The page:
Stop Signs

“A stop sign has eight sides and is red with white letters.  You must come to a full stop. You must wait until crossing vehicles and pedestrians have cleared your path. You can go only when it is safe to do so. If you cannot see traffic from your first stop, slowly move ahead and stop again before entering the intersection. Check for cross traffic and pedestrians before you go.”… also “Before you enter an intersection, look to both the left and right for approaching vehicles and/or crossing pedestrians. If stopped, look to both the left and right just before you start moving. Look across the intersection before you start to move to make sure the path is clear all the way through the intersection, and that you will not block it if you have to stop. Then look left again.”  A fully legal stop takes about 3.5 - 4 seconds to execute  if there is no other traffic present.

Crosswalks and Stop Lines

Crosswalks define the area where pedestrians may cross the roadway. Crosswalks can be at intersections or in the middle of the block. You must yield to pedestrians who are in or are about to enter a crosswalk (marked or unmarked). When required to stop because of a sign or signal, you must stop before the front of your vehicle reaches the stop line. If there is no marked stop line, stop before entering the marked crosswalk on the near side of the intersection. If there is no marked stop line nor a marked or unmarked crosswalk, stop at a point nearest the intersecting roadway where you have a clear view of approaching traffic, but before entering the intersection.

Speed Limits

When did speed limit become a suggestion rather than the law?  Speeding carries a minimum of $98.80 fine, as well as a possible reduction in the number of driving points on your license.  Recently our law enforcement pulled over a vehicle with several young men in it traveling 92 mph in a 35 mph zone.  The reason given for traveling that fast was they were on a 15 minute break and had to get to the fast food restaurant down the road.  Fast food does not equate to fast driving, but it could result in a $439 hamburger and loss of license.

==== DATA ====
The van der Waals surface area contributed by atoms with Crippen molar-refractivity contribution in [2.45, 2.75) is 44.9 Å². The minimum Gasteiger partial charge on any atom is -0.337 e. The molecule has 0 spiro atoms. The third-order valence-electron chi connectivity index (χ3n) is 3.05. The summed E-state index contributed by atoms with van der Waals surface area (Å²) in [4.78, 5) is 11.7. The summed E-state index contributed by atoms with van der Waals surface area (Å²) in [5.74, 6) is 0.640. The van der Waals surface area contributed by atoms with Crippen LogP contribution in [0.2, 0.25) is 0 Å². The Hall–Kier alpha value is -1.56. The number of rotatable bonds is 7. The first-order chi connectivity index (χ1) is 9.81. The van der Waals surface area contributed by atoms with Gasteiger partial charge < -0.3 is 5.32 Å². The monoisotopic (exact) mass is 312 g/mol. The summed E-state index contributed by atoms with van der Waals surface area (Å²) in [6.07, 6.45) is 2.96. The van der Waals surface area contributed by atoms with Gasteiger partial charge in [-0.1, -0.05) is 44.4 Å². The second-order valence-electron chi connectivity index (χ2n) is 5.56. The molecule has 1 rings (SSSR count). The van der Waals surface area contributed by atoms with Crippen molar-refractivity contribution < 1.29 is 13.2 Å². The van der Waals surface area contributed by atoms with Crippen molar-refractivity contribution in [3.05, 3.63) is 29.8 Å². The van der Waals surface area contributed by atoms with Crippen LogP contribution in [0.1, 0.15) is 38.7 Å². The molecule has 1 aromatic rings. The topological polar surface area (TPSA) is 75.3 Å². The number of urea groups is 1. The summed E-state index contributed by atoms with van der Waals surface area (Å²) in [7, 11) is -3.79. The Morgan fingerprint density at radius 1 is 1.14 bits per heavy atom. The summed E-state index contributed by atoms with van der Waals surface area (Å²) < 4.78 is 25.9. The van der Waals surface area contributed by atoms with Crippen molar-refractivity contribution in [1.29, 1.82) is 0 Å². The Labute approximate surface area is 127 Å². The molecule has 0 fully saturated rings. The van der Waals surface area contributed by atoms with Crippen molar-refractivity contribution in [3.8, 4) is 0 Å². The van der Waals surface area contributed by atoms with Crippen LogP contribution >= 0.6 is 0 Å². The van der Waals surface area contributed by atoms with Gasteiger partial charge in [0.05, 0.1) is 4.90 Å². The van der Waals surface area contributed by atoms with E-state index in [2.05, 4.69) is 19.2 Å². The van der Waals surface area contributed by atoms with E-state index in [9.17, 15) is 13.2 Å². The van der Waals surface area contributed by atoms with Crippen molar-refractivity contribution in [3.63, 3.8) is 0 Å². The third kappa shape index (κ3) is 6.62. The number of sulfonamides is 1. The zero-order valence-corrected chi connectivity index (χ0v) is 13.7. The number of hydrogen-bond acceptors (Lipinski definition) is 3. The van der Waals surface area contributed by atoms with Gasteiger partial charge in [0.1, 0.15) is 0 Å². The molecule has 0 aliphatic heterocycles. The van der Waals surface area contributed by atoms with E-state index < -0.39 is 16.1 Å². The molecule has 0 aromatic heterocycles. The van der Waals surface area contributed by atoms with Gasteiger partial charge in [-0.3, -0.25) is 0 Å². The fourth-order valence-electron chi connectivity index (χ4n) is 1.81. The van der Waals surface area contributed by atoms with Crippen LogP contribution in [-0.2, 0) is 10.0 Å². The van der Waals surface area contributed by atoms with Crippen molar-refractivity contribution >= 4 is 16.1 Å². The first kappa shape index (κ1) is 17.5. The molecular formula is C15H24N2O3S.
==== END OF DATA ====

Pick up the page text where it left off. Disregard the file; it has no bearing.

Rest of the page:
Another speeding concern is situated in a younger neighborhood where children are present.  If the residents could drive the speed and spare 18 seconds of time in their day, it would reduce the likelihood of surviving a collision with a serious injury or death by 3-5 times.  Parts of our bodies are not designed to survive an impact over 30 mph.


Final Reminder

Most of all we wanted to remind everyone driving to be more attentive.  Drive like you have the DMV evaluator right next to you.   Would you have passed your driving test if you had made a rolling stop, checked a text message, snacked on a burger, put on makeup, or chatted on your cell phone?  Be aware of your surroundings when driving.  Treat every road as if a child could come running out into the road.  Don’t fixate on waving to the person in the car approaching you. 

Remember you are in control of two tons of metal and plastic that could seriously injure or kill a person on the road or in your vehicle.  A vehicle can be a dangerous weapon.  Driving is a serious matter that does not accommodate complacency.  You are responsible for your safety, and those around you.  Just because there is not an officer to give you a ticket for disobeying a law, it does not mean the law does not apply to you.  Everyone can make a difference.

Tuesday, October 6, 2015

Drug Take Back Day, October 17

October 17, 2015 10:00 am - 2:00 pm
Village Hall, 3100 Eaton Road

Local law enforcement agencies collect medication to assure it is disposed of properly. This prevents theft, accidental poisoning of children and pets, and protects the environment.

  • The program accepts pills, liquids, inhalers, capsules, sprays, drops, ointments, creams and pet medications
  • OTC medications are okay
  • They won’t accept biological waste, syringes, lancets or institutional or health-care waste
  • Individuals can remove or black out names but should leave the medication name and dose on the bottle
  • Empty Rx bottles can be placed in recycling 
  • No syringes or needles
  • Non non-medical inhalers
  • No mercury
  • No commercial, business, or long-term care deposits